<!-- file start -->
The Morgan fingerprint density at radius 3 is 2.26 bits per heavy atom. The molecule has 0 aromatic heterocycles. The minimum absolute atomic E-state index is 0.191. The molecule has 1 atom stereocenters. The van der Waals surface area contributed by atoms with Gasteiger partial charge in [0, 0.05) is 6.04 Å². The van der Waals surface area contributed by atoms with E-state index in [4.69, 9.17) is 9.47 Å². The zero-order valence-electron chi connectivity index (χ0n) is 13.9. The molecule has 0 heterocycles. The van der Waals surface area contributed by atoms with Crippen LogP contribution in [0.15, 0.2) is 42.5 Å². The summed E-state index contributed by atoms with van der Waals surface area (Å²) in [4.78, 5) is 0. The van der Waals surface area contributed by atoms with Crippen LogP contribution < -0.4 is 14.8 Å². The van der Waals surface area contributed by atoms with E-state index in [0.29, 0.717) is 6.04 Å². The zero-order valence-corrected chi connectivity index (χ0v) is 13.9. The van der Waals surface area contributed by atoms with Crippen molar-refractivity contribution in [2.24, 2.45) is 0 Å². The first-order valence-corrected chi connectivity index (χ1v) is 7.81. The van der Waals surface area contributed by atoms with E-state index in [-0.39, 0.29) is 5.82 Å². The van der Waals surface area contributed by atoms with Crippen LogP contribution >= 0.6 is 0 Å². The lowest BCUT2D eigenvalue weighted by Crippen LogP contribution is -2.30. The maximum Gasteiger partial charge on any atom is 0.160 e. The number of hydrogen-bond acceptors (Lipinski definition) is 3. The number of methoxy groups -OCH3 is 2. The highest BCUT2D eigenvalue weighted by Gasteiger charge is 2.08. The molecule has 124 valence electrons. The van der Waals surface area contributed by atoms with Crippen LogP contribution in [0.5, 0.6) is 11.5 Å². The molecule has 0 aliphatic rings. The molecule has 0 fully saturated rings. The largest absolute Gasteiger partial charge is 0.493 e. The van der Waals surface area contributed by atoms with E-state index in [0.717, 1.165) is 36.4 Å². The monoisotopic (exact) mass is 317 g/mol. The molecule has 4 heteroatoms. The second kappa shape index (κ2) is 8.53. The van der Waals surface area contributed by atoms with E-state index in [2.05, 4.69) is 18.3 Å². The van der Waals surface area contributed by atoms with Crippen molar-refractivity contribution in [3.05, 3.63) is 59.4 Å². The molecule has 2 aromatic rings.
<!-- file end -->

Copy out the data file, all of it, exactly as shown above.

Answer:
The Morgan fingerprint density at radius 3 is 2.26 bits per heavy atom. The molecule has 0 aromatic heterocycles. The minimum absolute atomic E-state index is 0.191. The molecule has 1 atom stereocenters. The van der Waals surface area contributed by atoms with Gasteiger partial charge in [0, 0.05) is 6.04 Å². The van der Waals surface area contributed by atoms with E-state index in [4.69, 9.17) is 9.47 Å². The zero-order valence-electron chi connectivity index (χ0n) is 13.9. The molecule has 0 heterocycles. The van der Waals surface area contributed by atoms with Crippen LogP contribution in [0.15, 0.2) is 42.5 Å². The summed E-state index contributed by atoms with van der Waals surface area (Å²) in [4.78, 5) is 0. The van der Waals surface area contributed by atoms with Crippen LogP contribution < -0.4 is 14.8 Å². The van der Waals surface area contributed by atoms with E-state index in [0.29, 0.717) is 6.04 Å². The zero-order valence-corrected chi connectivity index (χ0v) is 13.9. The van der Waals surface area contributed by atoms with Crippen molar-refractivity contribution in [2.24, 2.45) is 0 Å². The first-order valence-corrected chi connectivity index (χ1v) is 7.81. The van der Waals surface area contributed by atoms with E-state index in [-0.39, 0.29) is 5.82 Å². The van der Waals surface area contributed by atoms with Crippen LogP contribution >= 0.6 is 0 Å². The lowest BCUT2D eigenvalue weighted by Crippen LogP contribution is -2.30. The maximum Gasteiger partial charge on any atom is 0.160 e. The number of hydrogen-bond acceptors (Lipinski definition) is 3. The number of methoxy groups -OCH3 is 2. The highest BCUT2D eigenvalue weighted by Gasteiger charge is 2.08. The molecule has 124 valence electrons. The van der Waals surface area contributed by atoms with Crippen LogP contribution in [0.5, 0.6) is 11.5 Å². The molecule has 0 aliphatic rings. The molecule has 0 fully saturated rings. The largest absolute Gasteiger partial charge is 0.493 e. The van der Waals surface area contributed by atoms with E-state index in [0.717, 1.165) is 36.4 Å². The monoisotopic (exact) mass is 317 g/mol. The molecule has 4 heteroatoms. The second kappa shape index (κ2) is 8.53. The van der Waals surface area contributed by atoms with E-state index in [2.05, 4.69) is 18.3 Å². The van der Waals surface area contributed by atoms with Crippen molar-refractivity contribution in [3.05, 3.63) is 59.4 Å². The molecule has 2 aromatic rings.